Image Capture / Internet Archive
This banner featuring starter Pokémon Mudkip — and ... umm ... other stuff — appeared on the Texas Republican Party's website on Saturday.
Six days after being hacked in protest
for the Lone Star State's near-total abortion ban, the Texas Republican Party's website is still redirecting people to a hastily put together fundraising site.
The fundraising site
, set up in a rush after Saturday's hack, acknowledges the attack but adds that the Texas GOP has since been able to "secure our website." It urges donors to contribute funds to strengthen the party's online defenses against "cyber criminals and their brazen attacks."
The replacement site includes no contact email for party officials or information about its political platform. When the Current
phoned the party's Austin offices for comment, the voicemail boxes for both its press officer and general number weren't functioning.
Anonymous, coalition of activist hackers, took credit for the weekend attack, which commandeered the Texas GOP's website and linked to Operation Jane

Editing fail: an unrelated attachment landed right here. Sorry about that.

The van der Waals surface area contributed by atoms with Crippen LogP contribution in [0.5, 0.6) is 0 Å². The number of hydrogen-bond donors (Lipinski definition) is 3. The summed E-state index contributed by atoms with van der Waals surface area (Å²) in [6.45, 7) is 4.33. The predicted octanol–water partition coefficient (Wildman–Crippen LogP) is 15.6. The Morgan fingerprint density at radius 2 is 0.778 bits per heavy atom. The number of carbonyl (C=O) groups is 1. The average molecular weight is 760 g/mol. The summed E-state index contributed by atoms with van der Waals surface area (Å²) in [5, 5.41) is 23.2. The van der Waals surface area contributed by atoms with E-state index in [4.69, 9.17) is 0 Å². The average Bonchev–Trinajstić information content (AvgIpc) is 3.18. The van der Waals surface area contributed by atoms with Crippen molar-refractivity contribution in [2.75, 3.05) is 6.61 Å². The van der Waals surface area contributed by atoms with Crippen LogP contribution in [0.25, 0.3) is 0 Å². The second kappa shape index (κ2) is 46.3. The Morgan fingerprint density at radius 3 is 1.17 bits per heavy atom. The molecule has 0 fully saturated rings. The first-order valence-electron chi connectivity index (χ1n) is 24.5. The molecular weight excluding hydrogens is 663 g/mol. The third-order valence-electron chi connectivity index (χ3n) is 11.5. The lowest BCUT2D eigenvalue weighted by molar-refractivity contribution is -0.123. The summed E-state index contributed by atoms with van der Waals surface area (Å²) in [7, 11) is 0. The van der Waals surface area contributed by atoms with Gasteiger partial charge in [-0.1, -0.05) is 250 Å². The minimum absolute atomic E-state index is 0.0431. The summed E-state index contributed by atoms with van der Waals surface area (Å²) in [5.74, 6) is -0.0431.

, a project the group initiated to protest the state's Republican-backed abortion law. The hackers also added a fake mission statement, trolled GOP Sen. Ted Cruz and inserted an obscene photo.
Web developers said it's unusual for a high-traffic site such as the Texas GOP's to remain inoperative nearly a week after a hack. The delay likely is the result of the party not having a backup for the site, said Veronica Morales, owner of San Antonio web and social media shop The Social Being.
"It's strange," Morales said. "Somebody should have a backup somewhere."
The Texas Republican Party's separate fundraising page is hosted by WinRed.com, which describes itself as the "official online fundraising platform designed to help the GOP win."
Stay on top of San Antonio news and views. Sign up for our Weekly Headlines Newsletter.